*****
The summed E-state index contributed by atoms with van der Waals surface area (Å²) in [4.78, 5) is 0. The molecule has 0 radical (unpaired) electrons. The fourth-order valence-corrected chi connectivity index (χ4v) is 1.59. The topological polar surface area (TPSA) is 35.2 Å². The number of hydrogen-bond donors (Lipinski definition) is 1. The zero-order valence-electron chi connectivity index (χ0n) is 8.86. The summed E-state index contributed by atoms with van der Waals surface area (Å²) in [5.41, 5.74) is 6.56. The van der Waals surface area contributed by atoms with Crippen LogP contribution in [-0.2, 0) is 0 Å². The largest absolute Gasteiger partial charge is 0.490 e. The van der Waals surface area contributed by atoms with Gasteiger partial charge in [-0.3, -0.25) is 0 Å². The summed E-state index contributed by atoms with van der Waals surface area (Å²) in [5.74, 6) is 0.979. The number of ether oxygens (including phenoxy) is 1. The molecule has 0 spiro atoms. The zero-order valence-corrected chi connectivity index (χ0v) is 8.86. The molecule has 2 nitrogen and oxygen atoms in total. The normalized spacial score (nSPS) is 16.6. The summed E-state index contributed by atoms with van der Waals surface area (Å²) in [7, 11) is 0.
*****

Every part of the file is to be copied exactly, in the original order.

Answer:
The summed E-state index contributed by atoms with van der Waals surface area (Å²) in [4.78, 5) is 0. The molecule has 0 radical (unpaired) electrons. The fourth-order valence-corrected chi connectivity index (χ4v) is 1.59. The topological polar surface area (TPSA) is 35.2 Å². The number of hydrogen-bond donors (Lipinski definition) is 1. The zero-order valence-electron chi connectivity index (χ0n) is 8.86. The summed E-state index contributed by atoms with van der Waals surface area (Å²) in [5.41, 5.74) is 6.56. The van der Waals surface area contributed by atoms with Crippen LogP contribution in [-0.2, 0) is 0 Å². The largest absolute Gasteiger partial charge is 0.490 e. The van der Waals surface area contributed by atoms with Gasteiger partial charge in [-0.3, -0.25) is 0 Å². The summed E-state index contributed by atoms with van der Waals surface area (Å²) in [5.74, 6) is 0.979. The number of ether oxygens (including phenoxy) is 1. The molecule has 0 spiro atoms. The zero-order valence-corrected chi connectivity index (χ0v) is 8.86. The molecule has 2 nitrogen and oxygen atoms in total. The normalized spacial score (nSPS) is 16.6. The summed E-state index contributed by atoms with van der Waals surface area (Å²) in [7, 11) is 0.